Thursday, June 13, 2013

Sword Rush

Lepidosperma laterale

The sword rushes have responded to the wet autumn weather with beautiful heads of flowers and seeds.
This plant is an excellent one for garden use. Though it looks like a water plant, and can tolerate occasional inundation, it prefers to be in dry ground and is even drought hardy. This means it is particularly suitable for garden designs incorporating dry creek beds which might occasionally collect flowing water. It can also be used anywhere in the garden where it gets at least a little shade each day. It can also grow in full shade.
Sword rushes grow into  bright green leafy tussocks half a metre high, with their dark brown seeds atop flat, sword- like stems. The seeds are appreciated by birds.
As the stems harden with age, their edges can be quite sharp,
Sword-rushes are occasionally sold in nurseries as landscaping plants, but local growers might like to collect their own seed in the wild, as plants of inland provenance are likely to be better at coping with drought and frost..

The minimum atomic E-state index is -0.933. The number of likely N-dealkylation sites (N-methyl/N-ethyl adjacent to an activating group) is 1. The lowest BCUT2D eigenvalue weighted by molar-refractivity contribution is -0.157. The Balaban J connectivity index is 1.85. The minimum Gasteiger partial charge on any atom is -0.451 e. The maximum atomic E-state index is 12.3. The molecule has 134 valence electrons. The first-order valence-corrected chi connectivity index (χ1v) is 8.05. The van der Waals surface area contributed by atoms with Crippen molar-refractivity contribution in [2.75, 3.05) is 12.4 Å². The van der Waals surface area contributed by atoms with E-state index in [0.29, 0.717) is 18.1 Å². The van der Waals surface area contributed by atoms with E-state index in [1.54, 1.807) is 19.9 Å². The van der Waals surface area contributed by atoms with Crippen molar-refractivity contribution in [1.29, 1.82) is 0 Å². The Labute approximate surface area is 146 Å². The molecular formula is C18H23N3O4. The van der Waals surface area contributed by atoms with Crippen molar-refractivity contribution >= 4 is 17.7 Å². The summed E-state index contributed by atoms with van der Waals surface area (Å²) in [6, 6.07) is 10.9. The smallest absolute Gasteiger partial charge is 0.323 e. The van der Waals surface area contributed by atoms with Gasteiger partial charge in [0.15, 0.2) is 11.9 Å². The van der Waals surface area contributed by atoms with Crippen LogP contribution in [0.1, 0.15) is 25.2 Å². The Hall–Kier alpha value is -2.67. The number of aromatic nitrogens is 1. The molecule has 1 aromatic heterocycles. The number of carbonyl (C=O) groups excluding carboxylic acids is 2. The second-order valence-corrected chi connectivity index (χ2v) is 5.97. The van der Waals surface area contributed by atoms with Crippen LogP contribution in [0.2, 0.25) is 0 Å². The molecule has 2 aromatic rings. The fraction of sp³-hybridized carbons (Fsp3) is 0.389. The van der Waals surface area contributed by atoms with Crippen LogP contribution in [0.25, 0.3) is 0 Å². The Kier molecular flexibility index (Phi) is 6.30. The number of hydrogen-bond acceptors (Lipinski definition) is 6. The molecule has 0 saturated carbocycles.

This is a good plant for to grow for basket-making.


Anonymous said...

Dear Trish

This plant has been noted on the road reserve in front of our mutual friends' place on the outskirts of Blackbutt. I am keen to propogate it for use in a community garden project.

Blackbutt Ray

Patricia Gardner said...

Hi Ray.
Nice to hear from you.
My experience with propagating other sedges is that they are extremely easy to grow from seed. I haven't tried this one, but have seeds drying in a paper bag waiting for me to get around to putting them in a pot.
It is such a pretty plant, and doesn't seem to get out of hand. A very good idea for your project.